NSW Charged for Shoplifting Months Later?

Discussion in 'Criminal Law Forum' started by MNoman, 6 January 2017.

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  1. MNoman

    MNoman Member

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    S is a professional woman in her 30's. She has no criminal record whatsoever. She has shoplifted from some stores over the last 6 months. Total value will be around $300 - $600. Yesterday, S noticed a security guard saw her shoplift - she quickly dumped the goods and ran away from the shop. The guard chased S but then gave up. S did not take the goods.

    S is truly remorseful for her actions and will never do it again. She does not know what came over her to shoplift. S is truly very sorry. Yesterday's episode really jolted her and she realised that she was wrong. She will never do it again.

    S is absolutely terrified that she will be tracked down by review of CCTV and be charged. Can police track her down by reviewing the CCTV? How will they identify S? Can they come and charge her for shoplifting months later?

    If charged, what are S's options? Would she have a criminal record?

    Thanks for your help in advance.
     
  2. Rod

    Rod Well-Known Member
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    1. Yes. How likely - no idea.

    2. Purchases made at the shopping centre on CC or revisiting the centre and being identified by security or by car license plate if they identify the car.

    3. Theft is viewed as a serious crime and has no time limit.

    4. Get legal advice before talking to police. Do not give any information except name and address before talking with a lawyer no matter the pressure or inducements offered by the police. Do not even acknowledge using the centre.

    Do not even acknowledge owning a car. Say nothing till legal advice is obtained. In case you missed the important message here - say nothing except name and address. Be co-operative and pleasant and follow reasonable instructions, like 'come down to the station', but give no information once there, even if arrested at the station, which is a possibility. Though they will likely release her at the end of the no comment interview.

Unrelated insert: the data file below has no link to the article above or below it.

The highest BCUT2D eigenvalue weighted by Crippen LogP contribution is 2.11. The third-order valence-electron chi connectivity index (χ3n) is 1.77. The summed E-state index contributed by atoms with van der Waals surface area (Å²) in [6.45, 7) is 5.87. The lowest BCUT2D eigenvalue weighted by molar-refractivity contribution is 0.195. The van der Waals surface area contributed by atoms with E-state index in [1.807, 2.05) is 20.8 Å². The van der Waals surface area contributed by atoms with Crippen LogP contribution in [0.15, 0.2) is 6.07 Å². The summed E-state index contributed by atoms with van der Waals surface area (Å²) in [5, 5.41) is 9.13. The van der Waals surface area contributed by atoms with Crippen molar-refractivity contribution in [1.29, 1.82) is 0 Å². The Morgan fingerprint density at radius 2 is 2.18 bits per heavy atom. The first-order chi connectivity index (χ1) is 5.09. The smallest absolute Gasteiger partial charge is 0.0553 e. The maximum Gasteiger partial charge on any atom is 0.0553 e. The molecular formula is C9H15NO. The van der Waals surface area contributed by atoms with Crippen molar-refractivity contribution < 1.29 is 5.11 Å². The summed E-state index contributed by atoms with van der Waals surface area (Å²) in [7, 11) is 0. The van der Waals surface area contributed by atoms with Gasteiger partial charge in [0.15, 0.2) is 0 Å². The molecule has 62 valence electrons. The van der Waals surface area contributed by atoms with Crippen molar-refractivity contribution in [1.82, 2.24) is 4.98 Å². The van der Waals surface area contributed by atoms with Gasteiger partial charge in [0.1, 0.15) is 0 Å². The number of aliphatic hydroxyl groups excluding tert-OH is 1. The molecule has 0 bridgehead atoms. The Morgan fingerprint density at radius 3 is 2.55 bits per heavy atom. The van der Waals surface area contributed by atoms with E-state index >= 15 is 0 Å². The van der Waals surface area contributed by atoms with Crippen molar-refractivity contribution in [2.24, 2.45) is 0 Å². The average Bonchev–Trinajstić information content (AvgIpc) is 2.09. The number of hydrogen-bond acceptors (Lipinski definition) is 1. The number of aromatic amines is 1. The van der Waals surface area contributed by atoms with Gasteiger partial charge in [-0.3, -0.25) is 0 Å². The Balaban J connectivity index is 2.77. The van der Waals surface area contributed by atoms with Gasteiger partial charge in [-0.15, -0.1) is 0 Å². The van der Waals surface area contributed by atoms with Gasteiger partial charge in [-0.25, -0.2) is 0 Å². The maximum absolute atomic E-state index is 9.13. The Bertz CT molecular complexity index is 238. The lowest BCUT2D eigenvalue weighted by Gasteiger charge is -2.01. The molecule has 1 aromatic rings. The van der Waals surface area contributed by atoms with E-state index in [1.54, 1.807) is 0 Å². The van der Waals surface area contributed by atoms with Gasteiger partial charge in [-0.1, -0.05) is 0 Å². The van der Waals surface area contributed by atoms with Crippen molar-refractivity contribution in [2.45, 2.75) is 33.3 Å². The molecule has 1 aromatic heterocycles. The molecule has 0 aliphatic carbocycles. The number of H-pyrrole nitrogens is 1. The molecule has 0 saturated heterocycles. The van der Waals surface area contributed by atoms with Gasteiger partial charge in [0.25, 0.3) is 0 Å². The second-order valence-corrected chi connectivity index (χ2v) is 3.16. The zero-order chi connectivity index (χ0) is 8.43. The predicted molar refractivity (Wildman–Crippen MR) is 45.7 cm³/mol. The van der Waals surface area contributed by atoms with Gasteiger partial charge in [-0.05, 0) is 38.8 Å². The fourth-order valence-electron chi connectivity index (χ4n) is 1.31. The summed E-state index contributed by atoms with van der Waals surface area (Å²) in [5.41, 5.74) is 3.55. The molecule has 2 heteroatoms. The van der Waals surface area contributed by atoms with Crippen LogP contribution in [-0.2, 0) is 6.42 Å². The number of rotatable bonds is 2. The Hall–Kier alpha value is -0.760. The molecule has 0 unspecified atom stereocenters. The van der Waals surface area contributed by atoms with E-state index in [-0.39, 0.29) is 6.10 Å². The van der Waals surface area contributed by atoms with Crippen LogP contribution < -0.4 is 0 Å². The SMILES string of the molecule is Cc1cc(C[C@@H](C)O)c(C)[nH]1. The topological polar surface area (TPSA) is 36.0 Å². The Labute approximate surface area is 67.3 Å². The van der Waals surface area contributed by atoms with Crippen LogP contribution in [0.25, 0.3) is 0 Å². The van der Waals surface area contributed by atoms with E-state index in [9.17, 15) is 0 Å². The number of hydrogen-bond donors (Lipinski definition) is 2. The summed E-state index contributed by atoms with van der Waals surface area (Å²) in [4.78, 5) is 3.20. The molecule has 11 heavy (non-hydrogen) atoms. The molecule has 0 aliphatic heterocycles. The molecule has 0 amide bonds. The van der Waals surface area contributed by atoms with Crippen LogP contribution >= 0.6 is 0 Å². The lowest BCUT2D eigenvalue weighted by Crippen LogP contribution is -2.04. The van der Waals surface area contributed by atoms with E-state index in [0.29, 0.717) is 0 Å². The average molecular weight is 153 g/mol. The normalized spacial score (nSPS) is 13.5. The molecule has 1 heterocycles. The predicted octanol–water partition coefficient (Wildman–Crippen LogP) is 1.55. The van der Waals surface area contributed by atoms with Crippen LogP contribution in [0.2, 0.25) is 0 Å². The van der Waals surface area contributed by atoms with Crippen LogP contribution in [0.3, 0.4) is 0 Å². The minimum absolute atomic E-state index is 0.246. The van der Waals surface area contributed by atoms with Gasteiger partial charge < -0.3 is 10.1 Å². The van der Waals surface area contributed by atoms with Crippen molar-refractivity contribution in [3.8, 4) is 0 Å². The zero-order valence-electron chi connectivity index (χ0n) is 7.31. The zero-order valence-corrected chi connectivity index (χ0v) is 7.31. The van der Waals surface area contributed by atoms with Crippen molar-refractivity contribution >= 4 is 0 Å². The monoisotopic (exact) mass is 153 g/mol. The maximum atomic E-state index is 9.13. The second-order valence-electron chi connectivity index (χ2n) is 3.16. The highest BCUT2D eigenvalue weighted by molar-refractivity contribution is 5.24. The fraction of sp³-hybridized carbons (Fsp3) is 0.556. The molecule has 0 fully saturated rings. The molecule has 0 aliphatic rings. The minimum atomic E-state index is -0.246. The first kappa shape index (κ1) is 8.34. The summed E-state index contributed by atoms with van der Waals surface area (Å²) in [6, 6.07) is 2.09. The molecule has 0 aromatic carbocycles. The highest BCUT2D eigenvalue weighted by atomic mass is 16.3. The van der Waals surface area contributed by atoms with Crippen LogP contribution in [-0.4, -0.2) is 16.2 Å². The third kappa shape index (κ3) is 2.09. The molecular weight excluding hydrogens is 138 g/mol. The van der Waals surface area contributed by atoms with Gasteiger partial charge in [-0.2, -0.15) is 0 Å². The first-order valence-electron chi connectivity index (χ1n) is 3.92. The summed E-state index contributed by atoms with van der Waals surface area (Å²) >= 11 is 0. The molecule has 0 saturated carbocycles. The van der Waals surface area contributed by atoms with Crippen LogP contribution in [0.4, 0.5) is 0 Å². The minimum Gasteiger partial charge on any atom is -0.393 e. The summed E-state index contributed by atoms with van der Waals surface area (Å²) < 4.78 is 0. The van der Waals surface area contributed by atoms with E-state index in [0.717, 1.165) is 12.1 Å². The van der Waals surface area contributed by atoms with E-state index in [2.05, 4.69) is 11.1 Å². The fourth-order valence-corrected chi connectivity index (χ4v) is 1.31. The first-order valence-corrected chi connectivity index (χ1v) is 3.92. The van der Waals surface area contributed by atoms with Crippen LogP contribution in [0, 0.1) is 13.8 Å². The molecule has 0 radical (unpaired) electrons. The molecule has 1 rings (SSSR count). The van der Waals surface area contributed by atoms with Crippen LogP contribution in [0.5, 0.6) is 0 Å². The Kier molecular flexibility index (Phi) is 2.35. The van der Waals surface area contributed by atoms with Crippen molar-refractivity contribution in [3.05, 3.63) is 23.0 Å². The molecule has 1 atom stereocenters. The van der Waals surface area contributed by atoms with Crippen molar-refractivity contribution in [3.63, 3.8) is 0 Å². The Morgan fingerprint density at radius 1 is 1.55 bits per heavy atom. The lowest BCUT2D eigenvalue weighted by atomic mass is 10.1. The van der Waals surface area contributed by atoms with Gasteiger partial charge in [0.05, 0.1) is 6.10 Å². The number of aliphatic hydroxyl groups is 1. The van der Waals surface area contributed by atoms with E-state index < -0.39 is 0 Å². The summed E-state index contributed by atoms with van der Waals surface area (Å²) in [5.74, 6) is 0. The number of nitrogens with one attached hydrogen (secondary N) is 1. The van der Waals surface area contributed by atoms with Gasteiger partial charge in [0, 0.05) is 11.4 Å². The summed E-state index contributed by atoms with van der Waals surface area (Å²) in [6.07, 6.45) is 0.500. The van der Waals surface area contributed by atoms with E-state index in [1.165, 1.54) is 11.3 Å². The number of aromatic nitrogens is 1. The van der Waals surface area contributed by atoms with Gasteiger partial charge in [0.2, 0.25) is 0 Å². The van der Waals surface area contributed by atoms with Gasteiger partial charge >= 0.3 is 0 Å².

If convicted of theft it goes on her record. Not a good look for a professional person.

    Silly girl. Hopefully learnt her lesson.
     
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  3. Tim W

    Tim W Lawyer
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    Who is S in relation to you?
     
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  4. MNoman

    MNoman Member

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    I don't know S. I am a law student and a friend asked this question for advice from a legal perspective. I don't know how (or if) my friend knows S.
     
  5. Tim W

    Tim W Lawyer
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    A law student?
    You should not get involved in this kind of question at all.
    Keep well away from "You're a law student, you must know...." type situations.
     
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  6. Jermy

    Jermy Well-Known Member

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    Hi,

    I'm a person without legal qualification. Please clarify why you stated the above person not to get involved in this type of question? The more the better.

    I have a basic idea that she may liable? Is that it? If so, if there were no money exchanged (hiring or engaging that person), is it still considered as professional adivce by a lawyer?

    It is an interesting point you raised but for someone who does not have legal background, it would help if you can clarify.

    Thanks
     
  7. AllForHer

    AllForHer Well-Known Member

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    It's illegal to impersonate a lawyer when you aren't one. It's considered legal advice if it's accepted, paid or not, from a lawyer (as in, has been admitted). It's considered fraud if it's "legal advice" offered from someone who isn't a lawyer.
     
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  8. Jermy

    Jermy Well-Known Member

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    Interesting! But if the person asking the student already knows that the person is talking to a student and not claiming to be a lawyer, is that still considered as impersonating a lawyer? There is no fraud or deceiving or intent to either?

    I should seek legal help about this ;)
     
  9. Heather brown

    Heather brown Member

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    May I ask what happened to your friend?
     
  10. Adam1user

    Adam1user Well-Known Member

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    From reading some posts here about shoplifting, it seems that the entity's concern is to not lose its products and prevent shoplifters from returning, so the person cooperates with the entity and returns the products and will not cause any damage or theft in the future, the entity most properly will not get the police involved, but if the person will be a problem to the entity. The right action by the entity is to involve the police. This is in general from what I understood from reading some of the comments here, so if you friend "S" cooperates, I think it will stay between S and the shops, if not, then most properly the police will be involved.

    This is not a legal advice but a comment from what I understood of what most properly happens from reading comments here. Talk to a solicitor/lawyer for better advice.
     
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